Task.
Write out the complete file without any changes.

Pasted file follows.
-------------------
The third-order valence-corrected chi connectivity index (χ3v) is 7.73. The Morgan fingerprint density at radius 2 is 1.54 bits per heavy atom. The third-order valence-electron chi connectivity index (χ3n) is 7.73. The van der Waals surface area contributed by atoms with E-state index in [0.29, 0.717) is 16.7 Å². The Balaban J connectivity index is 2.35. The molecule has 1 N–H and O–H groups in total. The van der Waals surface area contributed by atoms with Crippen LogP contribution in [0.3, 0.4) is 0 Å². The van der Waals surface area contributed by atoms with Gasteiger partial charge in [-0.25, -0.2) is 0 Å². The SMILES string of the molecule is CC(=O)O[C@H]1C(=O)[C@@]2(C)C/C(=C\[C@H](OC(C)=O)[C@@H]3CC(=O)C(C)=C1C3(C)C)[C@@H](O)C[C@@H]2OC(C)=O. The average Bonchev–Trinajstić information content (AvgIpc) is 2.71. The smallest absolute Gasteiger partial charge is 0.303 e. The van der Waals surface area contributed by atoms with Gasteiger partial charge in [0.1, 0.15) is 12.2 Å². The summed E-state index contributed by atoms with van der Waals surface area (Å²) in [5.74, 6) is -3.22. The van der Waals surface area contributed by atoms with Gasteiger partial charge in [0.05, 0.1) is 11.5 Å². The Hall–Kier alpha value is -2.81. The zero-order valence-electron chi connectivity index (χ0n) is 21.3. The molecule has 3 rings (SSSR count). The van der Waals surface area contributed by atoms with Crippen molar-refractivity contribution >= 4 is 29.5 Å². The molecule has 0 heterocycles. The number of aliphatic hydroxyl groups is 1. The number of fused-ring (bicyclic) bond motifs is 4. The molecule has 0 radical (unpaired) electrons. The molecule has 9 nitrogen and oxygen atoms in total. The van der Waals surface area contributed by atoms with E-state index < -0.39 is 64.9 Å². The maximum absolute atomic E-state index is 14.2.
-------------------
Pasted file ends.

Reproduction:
The third-order valence-corrected chi connectivity index (χ3v) is 7.73. The Morgan fingerprint density at radius 2 is 1.54 bits per heavy atom. The third-order valence-electron chi connectivity index (χ3n) is 7.73. The van der Waals surface area contributed by atoms with E-state index in [0.29, 0.717) is 16.7 Å². The Balaban J connectivity index is 2.35. The molecule has 1 N–H and O–H groups in total. The van der Waals surface area contributed by atoms with Crippen LogP contribution in [0.3, 0.4) is 0 Å². The van der Waals surface area contributed by atoms with Gasteiger partial charge in [-0.25, -0.2) is 0 Å². The SMILES string of the molecule is CC(=O)O[C@H]1C(=O)[C@@]2(C)C/C(=C\[C@H](OC(C)=O)[C@@H]3CC(=O)C(C)=C1C3(C)C)[C@@H](O)C[C@@H]2OC(C)=O. The average Bonchev–Trinajstić information content (AvgIpc) is 2.71. The smallest absolute Gasteiger partial charge is 0.303 e. The van der Waals surface area contributed by atoms with Gasteiger partial charge in [0.1, 0.15) is 12.2 Å². The summed E-state index contributed by atoms with van der Waals surface area (Å²) in [5.74, 6) is -3.22. The van der Waals surface area contributed by atoms with Gasteiger partial charge in [0.05, 0.1) is 11.5 Å². The Hall–Kier alpha value is -2.81. The zero-order valence-electron chi connectivity index (χ0n) is 21.3. The molecule has 3 rings (SSSR count). The van der Waals surface area contributed by atoms with Crippen molar-refractivity contribution >= 4 is 29.5 Å². The molecule has 0 heterocycles. The number of aliphatic hydroxyl groups is 1. The number of fused-ring (bicyclic) bond motifs is 4. The molecule has 0 radical (unpaired) electrons. The molecule has 9 nitrogen and oxygen atoms in total. The van der Waals surface area contributed by atoms with E-state index < -0.39 is 64.9 Å². The maximum absolute atomic E-state index is 14.2.